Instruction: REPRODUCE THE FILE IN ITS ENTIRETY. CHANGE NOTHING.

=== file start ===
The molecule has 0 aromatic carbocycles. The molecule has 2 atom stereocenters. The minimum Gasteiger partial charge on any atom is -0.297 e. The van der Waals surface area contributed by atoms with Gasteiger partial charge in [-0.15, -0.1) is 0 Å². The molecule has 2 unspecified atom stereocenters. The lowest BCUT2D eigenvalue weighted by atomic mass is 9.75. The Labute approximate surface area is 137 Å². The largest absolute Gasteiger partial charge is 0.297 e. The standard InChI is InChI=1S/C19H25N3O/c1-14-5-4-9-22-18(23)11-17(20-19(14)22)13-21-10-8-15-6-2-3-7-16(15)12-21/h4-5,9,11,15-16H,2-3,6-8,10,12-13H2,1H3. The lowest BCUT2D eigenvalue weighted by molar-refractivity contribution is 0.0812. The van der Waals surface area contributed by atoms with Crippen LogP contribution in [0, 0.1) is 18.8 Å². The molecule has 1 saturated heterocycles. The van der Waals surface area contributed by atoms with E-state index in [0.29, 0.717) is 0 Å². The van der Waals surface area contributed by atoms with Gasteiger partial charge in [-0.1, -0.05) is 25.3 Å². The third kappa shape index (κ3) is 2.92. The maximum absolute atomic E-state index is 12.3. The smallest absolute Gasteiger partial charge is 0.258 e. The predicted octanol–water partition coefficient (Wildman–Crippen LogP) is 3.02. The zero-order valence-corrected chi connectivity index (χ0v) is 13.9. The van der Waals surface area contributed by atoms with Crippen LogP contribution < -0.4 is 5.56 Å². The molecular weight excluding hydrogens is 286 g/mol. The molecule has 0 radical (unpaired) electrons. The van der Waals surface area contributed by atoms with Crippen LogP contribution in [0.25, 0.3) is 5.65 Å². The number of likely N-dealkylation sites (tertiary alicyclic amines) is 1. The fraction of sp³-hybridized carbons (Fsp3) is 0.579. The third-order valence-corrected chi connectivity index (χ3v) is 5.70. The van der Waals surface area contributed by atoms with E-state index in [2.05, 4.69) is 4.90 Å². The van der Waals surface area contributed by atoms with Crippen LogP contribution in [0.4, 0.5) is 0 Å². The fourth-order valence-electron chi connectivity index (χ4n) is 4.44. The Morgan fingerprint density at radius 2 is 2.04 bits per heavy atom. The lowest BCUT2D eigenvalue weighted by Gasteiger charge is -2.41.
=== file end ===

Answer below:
The molecule has 0 aromatic carbocycles. The molecule has 2 atom stereocenters. The minimum Gasteiger partial charge on any atom is -0.297 e. The van der Waals surface area contributed by atoms with Gasteiger partial charge in [-0.15, -0.1) is 0 Å². The molecule has 2 unspecified atom stereocenters. The lowest BCUT2D eigenvalue weighted by atomic mass is 9.75. The Labute approximate surface area is 137 Å². The largest absolute Gasteiger partial charge is 0.297 e. The standard InChI is InChI=1S/C19H25N3O/c1-14-5-4-9-22-18(23)11-17(20-19(14)22)13-21-10-8-15-6-2-3-7-16(15)12-21/h4-5,9,11,15-16H,2-3,6-8,10,12-13H2,1H3. The lowest BCUT2D eigenvalue weighted by molar-refractivity contribution is 0.0812. The van der Waals surface area contributed by atoms with Crippen LogP contribution in [0, 0.1) is 18.8 Å². The molecule has 1 saturated heterocycles. The van der Waals surface area contributed by atoms with E-state index in [0.29, 0.717) is 0 Å². The van der Waals surface area contributed by atoms with Gasteiger partial charge in [-0.1, -0.05) is 25.3 Å². The third kappa shape index (κ3) is 2.92. The maximum absolute atomic E-state index is 12.3. The smallest absolute Gasteiger partial charge is 0.258 e. The predicted octanol–water partition coefficient (Wildman–Crippen LogP) is 3.02. The zero-order valence-corrected chi connectivity index (χ0v) is 13.9. The van der Waals surface area contributed by atoms with Crippen LogP contribution < -0.4 is 5.56 Å². The molecular weight excluding hydrogens is 286 g/mol. The molecule has 0 radical (unpaired) electrons. The van der Waals surface area contributed by atoms with Crippen LogP contribution in [0.25, 0.3) is 5.65 Å². The number of likely N-dealkylation sites (tertiary alicyclic amines) is 1. The fraction of sp³-hybridized carbons (Fsp3) is 0.579. The third-order valence-corrected chi connectivity index (χ3v) is 5.70. The van der Waals surface area contributed by atoms with E-state index in [2.05, 4.69) is 4.90 Å². The van der Waals surface area contributed by atoms with Crippen LogP contribution in [0.4, 0.5) is 0 Å². The fourth-order valence-electron chi connectivity index (χ4n) is 4.44. The Morgan fingerprint density at radius 2 is 2.04 bits per heavy atom. The lowest BCUT2D eigenvalue weighted by Gasteiger charge is -2.41.